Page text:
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Where This Takes Us

Haptics may be the presumptive technology of science fiction because we believe that the wall that divides us from our computers is really pretty thin; we fully expect to merge with them in ways we haven't yet gotten used to. And tied up with this thinning of the barrier is the belief that we will be able to not just see the world through their eyes, but also respond to tactile nuance as they do—and, perhaps more important, as they urge us to do.

All this seems to be having a strange impact on us artistically and culturally. On a site for The Cultural Studies Association of Austrailasia, a call for papers urges writers to explore haptics with an eye to just how science affects aesthetics. The organizers wonder, "With the development of notions of virtual space, what has happened to our understanding of the body, the mind, and corporeal space?"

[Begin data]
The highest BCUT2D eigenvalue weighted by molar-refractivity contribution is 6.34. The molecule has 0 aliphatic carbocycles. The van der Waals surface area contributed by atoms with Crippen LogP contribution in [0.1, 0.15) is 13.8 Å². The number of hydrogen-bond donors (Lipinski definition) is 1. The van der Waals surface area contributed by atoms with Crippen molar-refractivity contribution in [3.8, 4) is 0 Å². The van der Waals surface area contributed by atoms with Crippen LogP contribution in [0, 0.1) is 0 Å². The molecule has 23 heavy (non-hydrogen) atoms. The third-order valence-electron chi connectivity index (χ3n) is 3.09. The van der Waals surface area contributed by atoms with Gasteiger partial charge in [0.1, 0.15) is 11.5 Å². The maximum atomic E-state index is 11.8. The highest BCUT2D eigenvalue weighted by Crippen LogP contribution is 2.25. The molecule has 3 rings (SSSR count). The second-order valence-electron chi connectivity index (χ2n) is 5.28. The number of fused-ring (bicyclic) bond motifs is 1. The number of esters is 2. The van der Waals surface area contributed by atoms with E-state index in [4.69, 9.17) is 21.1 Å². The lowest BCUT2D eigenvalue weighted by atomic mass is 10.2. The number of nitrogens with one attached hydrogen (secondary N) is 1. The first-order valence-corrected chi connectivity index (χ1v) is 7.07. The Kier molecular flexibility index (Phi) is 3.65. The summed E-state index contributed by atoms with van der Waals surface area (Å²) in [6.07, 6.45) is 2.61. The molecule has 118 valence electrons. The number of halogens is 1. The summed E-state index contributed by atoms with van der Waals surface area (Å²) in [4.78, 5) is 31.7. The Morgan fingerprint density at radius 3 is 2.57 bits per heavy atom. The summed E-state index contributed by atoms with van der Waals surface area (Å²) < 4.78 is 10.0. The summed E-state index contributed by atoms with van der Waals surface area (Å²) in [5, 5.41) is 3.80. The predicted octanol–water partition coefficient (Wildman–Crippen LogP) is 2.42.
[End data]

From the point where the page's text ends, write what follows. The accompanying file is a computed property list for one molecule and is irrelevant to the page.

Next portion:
In other words, our views of reality obviously influence the virtual worlds that we create, but how does virtual reality affect how we read our own current time-space log? With the addition of virtual touch, what new knowledge do we gain from our environment, and how will it change our mythology?

When we can feel the artificial juice on our lips, will we be able to taste the apple? I don't know, but I, for one, am ready to bite.

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